In this new exhibition, Naina returns to his signature medium bleach, which he uses to sear photogram-esque silhouettes onto surfaces. Bleach being an apt metaphor for colonisation, which he has used in this exhibition in combination with luscious green textiles and paper, alongside his classic black textiles. In this new series, the bold and rich hues of the rainforest reflect Country, the land which is being systematically destroyed by ‘His Colony’.

Through a domestic lens, Naina scrutinises the impact of colonisation on every aspect aboriginal culture. The everyday setting is built through subtle signifiers such as curtains, cutlery, children’s toys, and household waste, which is transformed into political messaging through Naina’s bleach and manipulation.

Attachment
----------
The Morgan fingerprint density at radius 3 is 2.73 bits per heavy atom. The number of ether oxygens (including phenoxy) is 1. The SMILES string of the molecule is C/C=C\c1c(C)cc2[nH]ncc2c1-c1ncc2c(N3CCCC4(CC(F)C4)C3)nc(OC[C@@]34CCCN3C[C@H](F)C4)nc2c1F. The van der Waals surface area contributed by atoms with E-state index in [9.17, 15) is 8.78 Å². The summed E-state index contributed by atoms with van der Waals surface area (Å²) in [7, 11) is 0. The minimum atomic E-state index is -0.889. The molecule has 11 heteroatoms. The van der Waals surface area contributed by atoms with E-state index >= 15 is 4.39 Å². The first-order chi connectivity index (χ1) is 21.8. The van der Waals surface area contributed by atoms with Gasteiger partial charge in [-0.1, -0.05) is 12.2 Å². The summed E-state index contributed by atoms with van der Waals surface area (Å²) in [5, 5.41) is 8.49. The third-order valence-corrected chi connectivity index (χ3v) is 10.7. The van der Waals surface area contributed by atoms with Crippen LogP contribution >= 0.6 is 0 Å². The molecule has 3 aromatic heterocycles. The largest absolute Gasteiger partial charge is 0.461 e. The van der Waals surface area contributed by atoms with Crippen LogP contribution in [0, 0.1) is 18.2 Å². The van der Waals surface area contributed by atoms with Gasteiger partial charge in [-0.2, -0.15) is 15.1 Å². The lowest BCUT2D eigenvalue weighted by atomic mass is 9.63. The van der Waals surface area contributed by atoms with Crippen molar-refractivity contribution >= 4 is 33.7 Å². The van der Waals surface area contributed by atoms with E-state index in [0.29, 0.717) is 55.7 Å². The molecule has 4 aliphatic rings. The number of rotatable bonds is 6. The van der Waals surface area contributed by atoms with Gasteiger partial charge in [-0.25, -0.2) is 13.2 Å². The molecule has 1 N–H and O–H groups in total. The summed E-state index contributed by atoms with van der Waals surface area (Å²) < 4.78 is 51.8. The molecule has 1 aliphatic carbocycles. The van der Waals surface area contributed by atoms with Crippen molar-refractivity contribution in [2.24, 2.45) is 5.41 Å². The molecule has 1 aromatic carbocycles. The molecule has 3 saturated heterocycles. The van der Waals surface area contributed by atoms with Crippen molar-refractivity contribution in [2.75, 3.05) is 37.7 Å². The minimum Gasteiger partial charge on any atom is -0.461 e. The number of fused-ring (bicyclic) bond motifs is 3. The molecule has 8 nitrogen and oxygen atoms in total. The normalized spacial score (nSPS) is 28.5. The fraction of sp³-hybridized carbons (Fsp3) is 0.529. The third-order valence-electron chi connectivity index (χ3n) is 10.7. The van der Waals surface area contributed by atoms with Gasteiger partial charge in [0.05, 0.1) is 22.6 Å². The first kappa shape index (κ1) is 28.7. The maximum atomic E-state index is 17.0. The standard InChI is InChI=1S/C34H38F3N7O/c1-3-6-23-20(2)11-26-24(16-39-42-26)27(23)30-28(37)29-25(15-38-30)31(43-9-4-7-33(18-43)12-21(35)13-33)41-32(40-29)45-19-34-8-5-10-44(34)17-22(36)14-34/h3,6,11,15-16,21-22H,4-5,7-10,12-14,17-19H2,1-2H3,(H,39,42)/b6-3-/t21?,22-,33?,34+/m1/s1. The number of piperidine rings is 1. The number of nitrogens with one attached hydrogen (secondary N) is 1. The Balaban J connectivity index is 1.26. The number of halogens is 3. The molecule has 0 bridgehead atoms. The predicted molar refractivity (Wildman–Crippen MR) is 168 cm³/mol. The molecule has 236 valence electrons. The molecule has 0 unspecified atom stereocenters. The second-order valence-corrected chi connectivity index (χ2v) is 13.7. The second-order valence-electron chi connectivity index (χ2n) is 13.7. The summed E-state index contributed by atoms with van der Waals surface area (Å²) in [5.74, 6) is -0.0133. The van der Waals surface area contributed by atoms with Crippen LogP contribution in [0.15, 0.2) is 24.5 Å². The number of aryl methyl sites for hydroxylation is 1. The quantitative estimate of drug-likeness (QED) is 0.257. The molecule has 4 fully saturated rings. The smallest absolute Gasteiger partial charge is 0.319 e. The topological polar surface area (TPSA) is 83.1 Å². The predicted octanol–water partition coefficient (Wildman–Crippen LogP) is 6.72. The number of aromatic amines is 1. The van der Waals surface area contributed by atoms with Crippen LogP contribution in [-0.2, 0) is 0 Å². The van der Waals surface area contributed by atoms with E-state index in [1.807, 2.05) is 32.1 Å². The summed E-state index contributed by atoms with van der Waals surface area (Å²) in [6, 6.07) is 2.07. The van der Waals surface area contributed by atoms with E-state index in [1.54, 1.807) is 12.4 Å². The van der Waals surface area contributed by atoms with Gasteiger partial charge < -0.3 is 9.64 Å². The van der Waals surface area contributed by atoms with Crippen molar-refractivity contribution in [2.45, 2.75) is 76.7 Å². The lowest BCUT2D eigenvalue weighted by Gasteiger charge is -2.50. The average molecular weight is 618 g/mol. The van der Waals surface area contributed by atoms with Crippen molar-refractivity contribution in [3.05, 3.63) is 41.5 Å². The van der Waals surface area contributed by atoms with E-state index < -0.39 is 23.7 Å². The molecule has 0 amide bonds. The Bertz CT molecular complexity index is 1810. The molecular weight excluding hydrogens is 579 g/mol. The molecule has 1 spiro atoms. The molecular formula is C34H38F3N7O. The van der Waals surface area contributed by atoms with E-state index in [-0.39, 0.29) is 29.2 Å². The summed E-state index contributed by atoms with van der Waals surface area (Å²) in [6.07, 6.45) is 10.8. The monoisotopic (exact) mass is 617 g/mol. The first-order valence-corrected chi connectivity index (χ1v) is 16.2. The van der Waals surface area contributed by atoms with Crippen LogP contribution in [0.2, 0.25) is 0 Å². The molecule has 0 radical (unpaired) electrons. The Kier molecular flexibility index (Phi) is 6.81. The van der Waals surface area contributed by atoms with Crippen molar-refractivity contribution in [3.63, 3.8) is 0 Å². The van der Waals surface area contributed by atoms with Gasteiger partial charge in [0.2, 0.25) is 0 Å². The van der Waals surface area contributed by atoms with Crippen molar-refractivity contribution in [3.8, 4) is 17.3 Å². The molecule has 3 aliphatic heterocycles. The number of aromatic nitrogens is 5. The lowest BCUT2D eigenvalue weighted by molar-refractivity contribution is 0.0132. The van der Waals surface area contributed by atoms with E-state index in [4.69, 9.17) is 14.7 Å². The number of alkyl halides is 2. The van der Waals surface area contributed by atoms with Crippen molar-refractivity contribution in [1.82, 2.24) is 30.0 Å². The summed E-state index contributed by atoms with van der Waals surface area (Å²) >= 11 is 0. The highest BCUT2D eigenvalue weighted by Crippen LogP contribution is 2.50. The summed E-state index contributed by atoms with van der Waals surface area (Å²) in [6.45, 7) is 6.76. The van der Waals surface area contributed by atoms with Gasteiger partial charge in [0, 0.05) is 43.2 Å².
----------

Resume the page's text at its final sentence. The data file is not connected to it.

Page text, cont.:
The reoccurring motif of the fence features heavily throughout this series, which Naina has forged from a plastic toy. Fences have significant metaphorical significance: claiming stolen land, delineating ‘us and them’, incarceration, separation, idealist suburbia. Even more sinister is the implication of innocent play perpetuating colonial ideals without consideration or context. Aboriginal identity and culture as plaything for His Colony is evident in this series.

The cornerstone work of the exhibition is a flag created by Naina which is emblazoned with a Union Jack, tacked together by safety pins, and defaced with bleach. The bleach is liberally applied in pools creating yellowed archipelagos among a green expanse. The Union Jack gives way to cloud like imagery from the application of bleach. A liminal space between earth and sky, cultures and understanding.